Co-winner of the 2015 Tarpaulin Sky Book Prize
In class I sit behind Rhonda. She always raises her hand. I get to stare at her arm. I kick the back of her seat so she can turn around. I can look at the side of her face. I keep going to the pencil sharpener in the front so I can look at her eyes when I walk back.
I draw two pictures the same. One for me, one for Rhonda. I draw us holding hands in front of a house. Out of the chimney comes smoke shaped like hearts. A big puffy apple tree beside the house. On the tree is a heart with our initials. I start to color. Rhonda first. Hair yellow. Skin peach. I give Rhonda the picture. She smiles.
I run up the steps to my house with the picture flapping. My mom looks but don’t say nothing. She shows my stepdad and says, Look at this shit. What the fuck, my stepdad says. He shoves a black crayon into my hand. His fat hand grabs mine and makes me color over Rhonda’s yellow hair. Same to her face with a brown crayon. He says, Now thats better. My mom says, Shonuff is.
Happy Little Trees
Bob Ross is on. He has paint. I don’t. First I grind flowers with a rock but it don’t work. I chew and chew dandelions. Spit mixes into yellow paste. I chew grass. I chew mulberries. I chew wild onions. They don’t make color so I swallow. Tingles back of the neck and waters my eyes. Chew coal. Chew red clay. Chew what a grasshopper chews. I chew a grasshopper. Crunchy, then juice squirts to back of throat. The paste is chunky brown green white. Lick off hand and chew until smooth. Open jar, chew lightning bugs. Wait till night when they light, then rip off the ass, smear it on my face.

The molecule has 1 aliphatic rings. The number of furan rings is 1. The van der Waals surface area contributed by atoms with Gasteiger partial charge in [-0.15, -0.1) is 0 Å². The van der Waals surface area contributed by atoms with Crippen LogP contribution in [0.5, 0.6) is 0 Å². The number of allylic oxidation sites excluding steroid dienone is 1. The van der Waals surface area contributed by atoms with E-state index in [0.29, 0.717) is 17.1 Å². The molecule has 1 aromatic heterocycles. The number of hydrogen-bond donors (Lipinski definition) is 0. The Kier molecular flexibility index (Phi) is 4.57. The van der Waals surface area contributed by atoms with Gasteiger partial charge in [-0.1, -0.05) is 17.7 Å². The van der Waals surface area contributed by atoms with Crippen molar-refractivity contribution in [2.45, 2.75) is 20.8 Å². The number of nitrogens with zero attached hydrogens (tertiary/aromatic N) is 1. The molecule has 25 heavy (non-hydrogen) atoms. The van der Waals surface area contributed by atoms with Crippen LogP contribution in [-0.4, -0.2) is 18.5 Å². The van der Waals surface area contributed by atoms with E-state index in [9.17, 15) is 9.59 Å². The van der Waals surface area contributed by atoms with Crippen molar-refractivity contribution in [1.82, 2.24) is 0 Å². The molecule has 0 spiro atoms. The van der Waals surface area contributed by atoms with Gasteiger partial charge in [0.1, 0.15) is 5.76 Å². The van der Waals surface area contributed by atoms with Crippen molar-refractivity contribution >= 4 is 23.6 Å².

We have a new girl that just moved from Africa. Gambia. I looked it up in my atlas and it looks like a crooked little finger in the middle of Senegal. Her name is Anter Jatta. I say it over and over. Anter Jatta. She is really dark and pretty. Everybody else says she is black and ugly. Buck says she is so black if she wore yellow lipstick she would look like a cheeseburger. He says this in front of her because she don’t understand English that much. She smiles. Her teeth are really white and straight.
I make sure I wear my African sign everyday. I even wear my afro pick with the fist on the end. At recess by the monkey bars I say to her, My beautiful Sister, what is it like in the Mother Land. The man tries to hold us down in America. I know about Senegal too. She smiles.
I walk back to the basketball court and Buck says, I see you over there tryin to hook up with that African booty scratcher. No way, I say, I was just telling her how black she was. Its okay to hook up with her, he says. Buck knows a lot because this is his third time in sixth grade. He explains, She probably got some wet jungle pussy, its neon pink. Can you imagine how wet that pussy hair is. You can swing from it like vines. All African girls cut they pussy hair in the shape of a African sign, they even dye it red, yellow, and green.
When recess is over, me and Buck walk by Anter Jatta. I raise my fist and say, Solid. Buck says, Whats up, jungle pussy. She smiles.